Here’s a trick that allows you to take advantage of the money-saving late offers from Internet bulb companies like Brent and Becky’s or Old House Gardens. Or you can snag bags of orphan bulbs locally for rock-bottom prices and have them bloom in your garden next spring.
Water features – especially the naturalistic kind with waterfalls, streams or pools – often have planting pockets among the rocks where the soil is already improved and drainage is terrific. These spaces are ideal for bulbs of all kinds.
Also, you could consider other areas around your garden where you’d love to see spring bulbs popping up.
But wait, you say—it’s beyond bulb planting time in your garden. You’ve already hung up your gardening gloves for the season.
Not quite yet.
I learned this sleight-of-hand bulb planting from my friend Cindee Eichengreen, garden designer extraordinaire. She’s combined years of down-on-her-knees garden practicality with the showcase needs of designing for high-end places like The Oregon Garden and Moonstone Hotels.
Creating Cindee’s bulb bowl
Here’s Cindee’s great tip: Plant bulbs in wide shallow bowls, overwinter in a protected place, and then in spring, slide the contents of the bowls into similarly sized planting holes right where you need the color and form most.
Grab whatever orphan bulbs you can find — this is the time to try out ones you’ve never grown before. Or perhaps you’ve already got a collection of bulbs that never made it into the ground before your flagging interest or winter caught up with you — yes, let’s admit it, our gardening enthusiasm does wax and wane.
Locate a few wide shallow plastic bowls — the kind sold as “color spots” in the spring works well — and a bag of good potting soil. I also add organic bulb food.
Fill the bottom of the bowls with potting soil. Mix in a designated amount of bulb food. Plant your bulbs to appropriate depths — big bulbs may be sticking up slightly at the top. (I usually put all the same kind of bulbs in one container.)
Cover with more soil blended with another shot of bulb food. I label each pot with a metal plant tag and water thoroughly before storing in my slightly heated dark garage.During the winter, I add additional water if the soil dries out over time.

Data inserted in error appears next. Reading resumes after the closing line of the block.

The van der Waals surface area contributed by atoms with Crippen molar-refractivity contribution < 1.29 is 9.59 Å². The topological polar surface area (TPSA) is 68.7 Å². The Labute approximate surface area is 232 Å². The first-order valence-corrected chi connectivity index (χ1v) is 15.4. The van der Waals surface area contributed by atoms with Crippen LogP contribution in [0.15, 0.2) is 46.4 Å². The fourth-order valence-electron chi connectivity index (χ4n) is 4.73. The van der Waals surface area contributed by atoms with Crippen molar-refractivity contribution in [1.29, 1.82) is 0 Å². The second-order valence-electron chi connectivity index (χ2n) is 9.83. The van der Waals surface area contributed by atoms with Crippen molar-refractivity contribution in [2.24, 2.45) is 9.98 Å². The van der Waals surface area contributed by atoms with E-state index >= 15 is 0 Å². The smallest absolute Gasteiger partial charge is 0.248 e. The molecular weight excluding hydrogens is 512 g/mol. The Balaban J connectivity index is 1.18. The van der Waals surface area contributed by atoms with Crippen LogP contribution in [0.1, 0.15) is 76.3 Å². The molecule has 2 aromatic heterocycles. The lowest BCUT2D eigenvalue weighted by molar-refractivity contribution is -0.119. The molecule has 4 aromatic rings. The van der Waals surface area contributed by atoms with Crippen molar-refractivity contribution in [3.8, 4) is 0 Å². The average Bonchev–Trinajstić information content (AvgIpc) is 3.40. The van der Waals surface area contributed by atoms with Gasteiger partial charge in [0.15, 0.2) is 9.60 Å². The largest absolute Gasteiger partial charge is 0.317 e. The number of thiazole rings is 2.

This planting is a lot easier than slogging away to get them in the ground with cold Oregon rain pouring down my neck.
In early spring, or when growth starts poking through, I bring the containers out to the sunlight and let the bulbs get on with growing.
If the garden isn’t yet ready for digging, the bowls become sprightly spring décor, but as soon as I can, I note the empty spaces among the rocks. I dig a shallow hole approximately the same shape as the container, and gently slide the whole works out and into the ground. Instant spring beauty, just where and when you need it.
This is also a help for those of us who can’t picture ahead of time how bulbs are going to look among their planting companions.
I often leave the smaller bulbs to sort themselves out where I first planted them. They return very nicely year after year. But for the larger bulbs, when I’m ready to add something else to that spot, I dig up my bargain beauties, amend the soil, space the bulbs out and replant to their optimum depth.
By then, working the ground has become easier than it was the previous fall. The weather is also much better for gardening, and my enthusiasm has returned after a winter’s rest.
Mary-Kate Mackey, co-author of “Sunset’s Secret Gardens — 153 Design Tips from the Pros” and contributor to the “Sunset Western Garden Book,” writes a monthly column for the Hartley Greenhouse webpage and numerous articles for Fine Gardening, Sunset, and other magazines. She teaches at the University of Oregon’s School of Journalism & Communication. She writes about water in the garden for Diggin’ It.
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